Tag Archives: same-sex marriage

BBA Continues Advocacy for Marriage Equality

It’s gratifying when the BBA has an opportunity to throw our support behind issues related to civil rights and civil liberties, both fundamental to our mission as a community of lawyers.  This week the BBA joins as amici in two cases currently before the United States Supreme Court — Dennis Hollingsworth, et al. v. Kristin M. Perry and United States v. Windsor.  Simply put, the Perry and Windsor briefs argue that sexual orientation classifications warrant heightened scrutiny under the Equal Protection Clause.

Heightened scrutiny is essential when the affected minority lacks the political power to defend itself from the majority’s prejudices through the normal democratic process. As the amicus brief in Perry notes, heightened scrutiny is “warranted to ensure that historical prejudice and antipathy are not masked by after –the- fact rationalizations.”

Perry challenges California’s Proposition 8, a gay marriage ban approved by a 2008 ballot initiative.  From June 2008 until November 2008 when Proposition 8 passed, same-sex couples were allowed to marry in California.  Proposition 8 took away that right.  Same-sex couples in California sued to overturn Proposition 8, and a federal judge ultimately found Proposition 8 unconstitutional. When the United States Court of Appeals for the Ninth Circuit affirmed the judge’s decision, gay marriage opponents attempted to revive Proposition 8 in the Supreme Court.

Windsor challenges Section 3 of the Defense of Marriage Act (DOMA) which defines marriage as “a legal union between one man and one woman as husband and wife,” and also defines a spouse as “a person of the opposite sex who is a husband or a wife.”

The BBA works to advocate for access to justice for all, including the right of all persons to equality under law.  The BBA has been a leader when it comes to the rights of same-sex couples.  Whether we use the phrase marriage equality or same-sex marriage we are talking about the equal treatment of same-sex couples.   In October 2002, the BBA filed a brief in Goodridge v. Department of Public Health, arguing that denying marriage licenses to same-sex couples in Massachusetts violated the state constitution.  Three years later, in January 2005, the BBA filed another brief in Cote-Whiteacre v. Dept. of Pub Health.  To better understand our involvement with this important issue check out our past blogs.

The issue of whether DOMA is unconstitutional now lies in the hands of the US Supreme Court.  We urge the Court to strike down this discriminatory act. Stay tuned…we will report back once arguments in both cases have been heard.  Arguments in Perry begin March 26 and arguments in Windsor begin March 27.


– Kathleen Joyce
Director of Government Relations
Boston Bar Association
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Nationwide Victories for Same-Sex Marriage

Amen!  We are at last seeing the changing tide of public opinion on same-sex marriage across the country.  This became especially evident last week on Election Day.  Four states considered ballot questions regarding same-sex marriage.  Equality and common sense prevailed when Maine, Maryland and Washington became the first states to legalize same-sex marriage by popular vote through a ballot initiative.  There was more to celebrate when Minnesota voters defeated a ballot question that would have defined marriage as between a man and a woman.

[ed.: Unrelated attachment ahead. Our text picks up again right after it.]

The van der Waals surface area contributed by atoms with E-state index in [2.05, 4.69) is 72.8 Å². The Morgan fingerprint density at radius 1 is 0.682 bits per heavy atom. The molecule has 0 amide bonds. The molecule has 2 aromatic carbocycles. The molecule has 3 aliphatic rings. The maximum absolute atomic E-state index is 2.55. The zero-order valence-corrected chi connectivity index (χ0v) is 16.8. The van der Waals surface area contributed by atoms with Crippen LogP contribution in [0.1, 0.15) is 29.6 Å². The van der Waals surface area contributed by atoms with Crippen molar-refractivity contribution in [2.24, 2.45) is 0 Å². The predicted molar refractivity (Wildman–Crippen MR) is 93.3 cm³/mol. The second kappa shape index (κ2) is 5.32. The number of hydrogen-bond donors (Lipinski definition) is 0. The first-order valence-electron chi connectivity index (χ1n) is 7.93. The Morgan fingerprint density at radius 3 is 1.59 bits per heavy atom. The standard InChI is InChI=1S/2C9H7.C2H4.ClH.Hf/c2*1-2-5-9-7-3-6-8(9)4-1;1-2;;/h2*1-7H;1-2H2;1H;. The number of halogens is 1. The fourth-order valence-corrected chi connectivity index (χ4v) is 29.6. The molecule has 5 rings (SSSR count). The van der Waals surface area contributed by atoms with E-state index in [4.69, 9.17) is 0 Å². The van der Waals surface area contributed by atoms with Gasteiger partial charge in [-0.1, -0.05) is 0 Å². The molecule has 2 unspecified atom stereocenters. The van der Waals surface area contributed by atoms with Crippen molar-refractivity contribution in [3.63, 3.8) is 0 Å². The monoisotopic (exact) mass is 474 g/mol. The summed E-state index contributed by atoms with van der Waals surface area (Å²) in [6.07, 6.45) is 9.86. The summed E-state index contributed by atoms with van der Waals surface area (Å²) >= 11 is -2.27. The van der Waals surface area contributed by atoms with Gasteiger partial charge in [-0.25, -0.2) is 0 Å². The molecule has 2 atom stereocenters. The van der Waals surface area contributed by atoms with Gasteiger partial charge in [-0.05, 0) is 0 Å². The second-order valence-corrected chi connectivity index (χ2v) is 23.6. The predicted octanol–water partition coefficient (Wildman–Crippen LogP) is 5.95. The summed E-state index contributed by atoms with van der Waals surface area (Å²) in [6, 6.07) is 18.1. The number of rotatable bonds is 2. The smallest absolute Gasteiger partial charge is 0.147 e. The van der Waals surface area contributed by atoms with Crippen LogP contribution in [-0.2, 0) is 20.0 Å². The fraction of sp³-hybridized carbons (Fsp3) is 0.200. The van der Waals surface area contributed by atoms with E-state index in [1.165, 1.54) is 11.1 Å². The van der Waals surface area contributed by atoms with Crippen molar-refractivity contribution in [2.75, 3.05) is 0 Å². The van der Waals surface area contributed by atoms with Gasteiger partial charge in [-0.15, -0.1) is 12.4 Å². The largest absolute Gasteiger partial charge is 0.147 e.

Before the 2012 election, same-sex marriage had appeared on ballots in 32 different states and was defeated all 32 times.  In Massachusetts we are ahead of the curve.  After all, it was almost ten years ago that Massachusetts became the first state to legally recognize same-sex marriages.  There are now ten U.S. jurisdictions in which same-sex marriage is legal – nine states and the District of Columbia.

Fortunately attitudes about same-sex marriage are shifting across the country.  In May, the First Circuit Court of Appeals ruled that the federal Defense of Marriage Act (DOMA) violates the Constitution.  We’re still hoping that the Supreme Court will take this issue up this year.

Earlier this week, the Boston Bar Association honored the Massachusetts Office of the Attorney General and Gay & Lesbian Advocates & Defenders (GLAD) with its third annual Beacon Award for Diversity and Inclusion at the Liberty Hotel. The award recognizes these two organizations for their efforts challenging the constitutionality of DOMA in two parallel cases in the First Circuit.  The award was created to highlight exceptional leadership in creating a lasting impact and forging a new path towards a more diverse and inclusive legal profession and society in Greater Boston.

There is still work to be done in ensuring equality for all citizens, but this week’s Beacon Award event gave us the opportunity to pause and celebrate the outstanding work of those championing and to reflect on just how far we’ve come.

We await the Supreme Court’s decision of whether (or when) to take up the two federal cases challenging DOMA and we hope that the Supreme Court was listening when the people spoke on Election Day.

-Kathleen Joyce
Government Relations Director
Boston Bar Association
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SCOTUS Fall 2012 Starting Lineup

Amid much anticipation, the United States Supreme Court opened its 2012-2013 term on October 1st.  At the Boston Bar Association (BBA), we are watching three specific cases with great interest in their impact on civil rights and equality.